Glaucus Atlanticus – The Blue Dragon

Quick Facts

Class: Gastropoda
Other Names: Sea swallow, blue angel, blue glaucus, blue dragon, blue sea slug and blue ocean slug
Found: Atlantic, Indian and Pacific Ocean
Size: Up to 3 – 4cm long
Weirdest Features: They live floating upside down on the surface of the water, when they eat poisonous animals they use the poison for their own defense, plus they look a bit like real-life Pokémon.

How They Look

Glaucus Atlanticus, or Blue Dragons (which is a far more fun name), usually grow to be around 4cm long and have 3 pairs of arms, each one shorter than the last as they go further down it’s body. On these arms are single rows of growths called cerata which can hold stinging cells – there can be up to 84 of these on a single Blue Dragon.

Blue Dragons actually spend most of their time upside down so the blue, upper surface is actually their foot. This colouring helps with camouflage – they’re blue on the upper-facing side which blends in with the sea water, protecting them from flying predators like birds, while the under-side (which is actually the top of them, I know, it’s confusing) is a silver–grey colour to blend in with the sky when see from under the water. The blue colouring is also thought to reflect UV rays, which protects them from burns as they float on the surface of the water.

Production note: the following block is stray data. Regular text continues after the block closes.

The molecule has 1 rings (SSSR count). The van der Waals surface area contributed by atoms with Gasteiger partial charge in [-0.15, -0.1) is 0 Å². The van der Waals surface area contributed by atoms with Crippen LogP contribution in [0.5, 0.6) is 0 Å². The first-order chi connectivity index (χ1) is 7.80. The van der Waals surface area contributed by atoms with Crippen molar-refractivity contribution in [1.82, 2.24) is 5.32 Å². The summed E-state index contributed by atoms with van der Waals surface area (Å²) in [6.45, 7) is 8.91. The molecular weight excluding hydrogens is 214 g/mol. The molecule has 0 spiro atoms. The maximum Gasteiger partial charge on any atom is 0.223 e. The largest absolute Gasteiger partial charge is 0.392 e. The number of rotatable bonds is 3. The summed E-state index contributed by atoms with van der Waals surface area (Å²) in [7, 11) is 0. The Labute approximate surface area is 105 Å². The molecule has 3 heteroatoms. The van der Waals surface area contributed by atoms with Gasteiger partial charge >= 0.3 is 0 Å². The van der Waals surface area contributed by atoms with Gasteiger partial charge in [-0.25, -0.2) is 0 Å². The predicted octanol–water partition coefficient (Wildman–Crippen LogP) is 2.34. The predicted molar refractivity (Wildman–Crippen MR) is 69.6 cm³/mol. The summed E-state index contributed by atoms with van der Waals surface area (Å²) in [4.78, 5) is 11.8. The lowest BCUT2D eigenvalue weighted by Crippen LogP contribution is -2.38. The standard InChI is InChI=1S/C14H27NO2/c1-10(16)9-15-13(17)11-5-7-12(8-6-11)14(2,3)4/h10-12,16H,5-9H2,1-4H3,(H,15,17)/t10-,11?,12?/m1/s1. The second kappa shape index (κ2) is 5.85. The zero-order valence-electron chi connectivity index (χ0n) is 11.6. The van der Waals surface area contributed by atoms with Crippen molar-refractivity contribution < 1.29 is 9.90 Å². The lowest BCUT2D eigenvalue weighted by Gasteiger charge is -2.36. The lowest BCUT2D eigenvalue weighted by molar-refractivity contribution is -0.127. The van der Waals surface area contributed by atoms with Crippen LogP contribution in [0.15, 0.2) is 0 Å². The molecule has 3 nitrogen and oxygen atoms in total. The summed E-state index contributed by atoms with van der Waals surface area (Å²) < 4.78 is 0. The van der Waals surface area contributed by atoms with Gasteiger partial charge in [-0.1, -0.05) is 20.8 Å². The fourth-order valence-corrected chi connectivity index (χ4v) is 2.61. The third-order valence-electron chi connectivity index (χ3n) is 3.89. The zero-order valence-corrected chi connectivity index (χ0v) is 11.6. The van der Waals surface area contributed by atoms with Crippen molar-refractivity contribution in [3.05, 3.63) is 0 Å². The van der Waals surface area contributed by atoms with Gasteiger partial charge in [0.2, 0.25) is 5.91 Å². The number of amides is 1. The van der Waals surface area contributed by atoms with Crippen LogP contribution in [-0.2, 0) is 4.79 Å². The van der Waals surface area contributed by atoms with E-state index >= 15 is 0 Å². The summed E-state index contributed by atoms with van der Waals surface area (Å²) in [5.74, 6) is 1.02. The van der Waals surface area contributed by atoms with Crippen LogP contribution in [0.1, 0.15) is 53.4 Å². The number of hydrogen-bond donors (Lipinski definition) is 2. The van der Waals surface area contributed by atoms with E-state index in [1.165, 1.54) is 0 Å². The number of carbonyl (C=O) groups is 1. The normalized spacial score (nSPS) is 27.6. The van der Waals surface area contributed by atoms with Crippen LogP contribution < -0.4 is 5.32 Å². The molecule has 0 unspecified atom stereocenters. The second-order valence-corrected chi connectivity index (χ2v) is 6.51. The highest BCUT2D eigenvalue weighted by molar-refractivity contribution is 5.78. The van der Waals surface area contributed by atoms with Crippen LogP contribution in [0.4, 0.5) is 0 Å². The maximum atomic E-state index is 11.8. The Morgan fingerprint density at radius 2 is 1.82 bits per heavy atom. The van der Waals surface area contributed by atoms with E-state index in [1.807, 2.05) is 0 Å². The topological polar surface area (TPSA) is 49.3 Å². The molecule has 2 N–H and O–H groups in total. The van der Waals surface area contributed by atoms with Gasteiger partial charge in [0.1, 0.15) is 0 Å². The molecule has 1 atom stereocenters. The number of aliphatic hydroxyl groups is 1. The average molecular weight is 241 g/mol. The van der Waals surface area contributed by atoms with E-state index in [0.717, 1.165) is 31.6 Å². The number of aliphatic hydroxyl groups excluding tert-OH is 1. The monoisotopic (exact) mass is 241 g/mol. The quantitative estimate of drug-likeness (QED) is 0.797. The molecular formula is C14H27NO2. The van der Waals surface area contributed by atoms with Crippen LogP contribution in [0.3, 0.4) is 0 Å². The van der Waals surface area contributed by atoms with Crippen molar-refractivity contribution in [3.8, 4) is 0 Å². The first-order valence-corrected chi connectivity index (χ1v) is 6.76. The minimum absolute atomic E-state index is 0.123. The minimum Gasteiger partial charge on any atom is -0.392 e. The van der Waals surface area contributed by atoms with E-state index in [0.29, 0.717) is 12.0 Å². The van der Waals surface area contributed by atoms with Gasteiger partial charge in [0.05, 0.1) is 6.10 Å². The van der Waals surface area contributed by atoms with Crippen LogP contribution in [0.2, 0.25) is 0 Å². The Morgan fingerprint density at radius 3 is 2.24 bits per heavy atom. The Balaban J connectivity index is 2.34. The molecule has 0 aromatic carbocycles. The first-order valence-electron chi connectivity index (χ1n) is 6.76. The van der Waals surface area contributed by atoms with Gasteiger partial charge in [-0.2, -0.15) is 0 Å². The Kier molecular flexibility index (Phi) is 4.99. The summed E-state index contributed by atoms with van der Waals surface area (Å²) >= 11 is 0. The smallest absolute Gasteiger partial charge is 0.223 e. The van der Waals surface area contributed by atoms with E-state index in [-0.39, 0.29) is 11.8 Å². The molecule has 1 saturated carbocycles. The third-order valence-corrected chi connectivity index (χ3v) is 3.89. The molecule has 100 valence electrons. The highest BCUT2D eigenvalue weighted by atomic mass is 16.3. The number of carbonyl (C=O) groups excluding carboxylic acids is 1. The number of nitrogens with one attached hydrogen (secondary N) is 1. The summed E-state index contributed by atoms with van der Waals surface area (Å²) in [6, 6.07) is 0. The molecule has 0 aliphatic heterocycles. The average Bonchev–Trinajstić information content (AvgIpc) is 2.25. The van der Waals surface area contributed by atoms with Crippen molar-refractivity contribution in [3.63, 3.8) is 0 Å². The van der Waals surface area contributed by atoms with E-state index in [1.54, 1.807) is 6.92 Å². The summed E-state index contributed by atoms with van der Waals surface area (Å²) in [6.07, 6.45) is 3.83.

Poison Stealers

Blue dragons are pelagic; they live in the open ocean and instead of swimming anywhere they just float along, happy to be carried by the wind and natural ocean currents. Of course, this has its disadvantages, which is why they sometimes end up washed up on beaches. They are usually found in temperate and tropical water including surrounding South Africa, Europe, Australia and Mozambique.

While these sea slugs usually just float along, there are times when they feel the need to swim (which is what their funny-looking arms are used for!) – this is usually to catch prey to eat. Blue Dragons feed on a range of animals; mostly hydrozoans like the Portuguese Man o’ War, however they have also been known to be cannibalistic and eat other Blue Dragons, especially when kept together in captivity.

While the Portuguese Man o’ War is usually venomous, the Blue Dragon has a sneaky way of avoiding being poisoned! The Blue Dragon first releases a protective mucus inside itself and then will eat the entire organism, including the poisonous stings. It then selects and stores the most poisonous nematocysts (which are the organs which store the capsules of poison, they can eject threads to cause sting) in specialised sacs called cnidosacs at the end of their cerata (remember these are the bits which look a little like fingers on their arms).

What’s really clever is because the Blue Dragon can collect this venom from a number of animals, it can concentrate it and produce a poison which is more deadly than the Portugese Man o’ War’s and its other preys’. This means they can also sting humans if they’re picked up!


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